Societies around the globe have diverse cultures that give residents a sense of place and belonging. The colorful and splendid displays of cultural and artistic practices that are passed on from one generation to the other have been a unique cementing material that unites society members. Many residents take great pride in the traditional practices handed down to them by their proud forebears. The elders in communities, especially local regions, endeavor to honor their ancestors by ensuring that these important practices and iconic events are observed and commemorated.

Some societies have extravagant cultural festivals that they celebrate annually or once in every two years to recall the archetypal roles that their great predecessors played in the development of their societies. Some of these cultural festivals are held to enlighten and teach the younger generation the valor and selflessness of their forebears in ensuring the progression of the society. For instance, the Asante ethnic society of Ghana holds special festivals known as Akwasidae to remember the great achievements of their past Asantehenes (Kings of the Asante Kingdom). Likewise, the people of Kumawu in the Ashanti region of Ghana hold the Papa Nantwi (Great Cow) festival to figure out the courageous and warlike persons in the society who can be relied on in times of war. These cultural festivals can be well planned to generate revenue for the host local communities.

Many tourists are fascinated about these cultural festivals and practices and as such patronize their commemoration. Also, many residents in a country who do not hail from a particular area may want to know more about the culture of the ethnic societies in those parts of the country. Thus, organizers can produce paraphernalia of the cultural observance in the form of T-shirts, brochures, pens, hats and other items that would help attendees immerse themselves in the occasion while generating revenue for the host communities.

Moreover, many societies have interesting cultural infrastructures which can equally be developed into tourist sites to generate revenue for communities. This includes sacred groves specially demarcated by the forebears of particular societies as an area whose biodiversity resources are not to be exploited. It may be the grounds where their ancestors died and as such is declared as sacred. Such is the case of the Bomfobiri Wildlife Sanctuary in Kumawu in the Ashanti region of Ghana believed to be the spot where most of their early forebears died from a plague struck on them by the Dente deity as a result of their lack of hospitality. Annually, rites are held in the area to remember them and instruct the younger generation the essence of hospitality. These sacred groves and forests are potential tourist sites for communities. Recreational activities serving as a side attraction could be coupled with the celebration to make it worth remembering.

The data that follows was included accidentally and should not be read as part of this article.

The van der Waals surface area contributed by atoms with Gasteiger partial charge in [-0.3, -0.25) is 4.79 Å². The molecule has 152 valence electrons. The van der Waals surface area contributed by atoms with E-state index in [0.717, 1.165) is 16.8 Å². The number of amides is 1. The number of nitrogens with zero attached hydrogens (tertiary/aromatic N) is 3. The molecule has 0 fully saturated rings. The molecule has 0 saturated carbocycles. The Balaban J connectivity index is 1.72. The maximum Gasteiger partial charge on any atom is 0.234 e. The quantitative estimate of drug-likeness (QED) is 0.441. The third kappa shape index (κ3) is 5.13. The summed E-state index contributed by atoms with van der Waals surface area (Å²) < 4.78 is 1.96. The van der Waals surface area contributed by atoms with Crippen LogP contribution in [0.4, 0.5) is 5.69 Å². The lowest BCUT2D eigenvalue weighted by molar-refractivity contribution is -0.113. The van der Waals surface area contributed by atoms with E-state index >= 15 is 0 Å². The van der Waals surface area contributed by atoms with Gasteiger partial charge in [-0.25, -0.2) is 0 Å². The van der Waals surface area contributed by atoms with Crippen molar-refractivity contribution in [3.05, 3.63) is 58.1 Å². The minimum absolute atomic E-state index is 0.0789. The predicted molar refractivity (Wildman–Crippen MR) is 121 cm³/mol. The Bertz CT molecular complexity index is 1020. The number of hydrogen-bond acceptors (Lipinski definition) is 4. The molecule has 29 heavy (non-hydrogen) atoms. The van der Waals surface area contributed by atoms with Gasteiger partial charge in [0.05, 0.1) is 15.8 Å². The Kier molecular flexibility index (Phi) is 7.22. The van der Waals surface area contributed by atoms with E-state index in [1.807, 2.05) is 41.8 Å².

Of course, businesses in the local communities boom in sales during the commemoration of cultural events and this auger well for the local economies. Food vendors, drivers of commercial vehicles, restaurants and hotels and other goods and service providers maximize their gains strengthening the economic capital of these communities. Palaces and birthplace of great kings, battlegrounds of ancestors, and other significant cultural sites can be developed into tourist sites to generate revenue.

Indeed, many communities in the world have well sustained cultural traditions and infrastructure that have not been fully explored but are strategic tools for elevating their economies. The traditional council or the governing team in these communities must liaise with developing partners like the tourism ministry of their governments, Non-governmental organizations and private enterprises to upgrade these places of cultural heritage as tourist sites for revenue generation. This step can lead to the alleviation of poverty in the numerous local communities globally who, despite the fact that they have great cultural wealth, are poor economically.



Source by Dickson Adom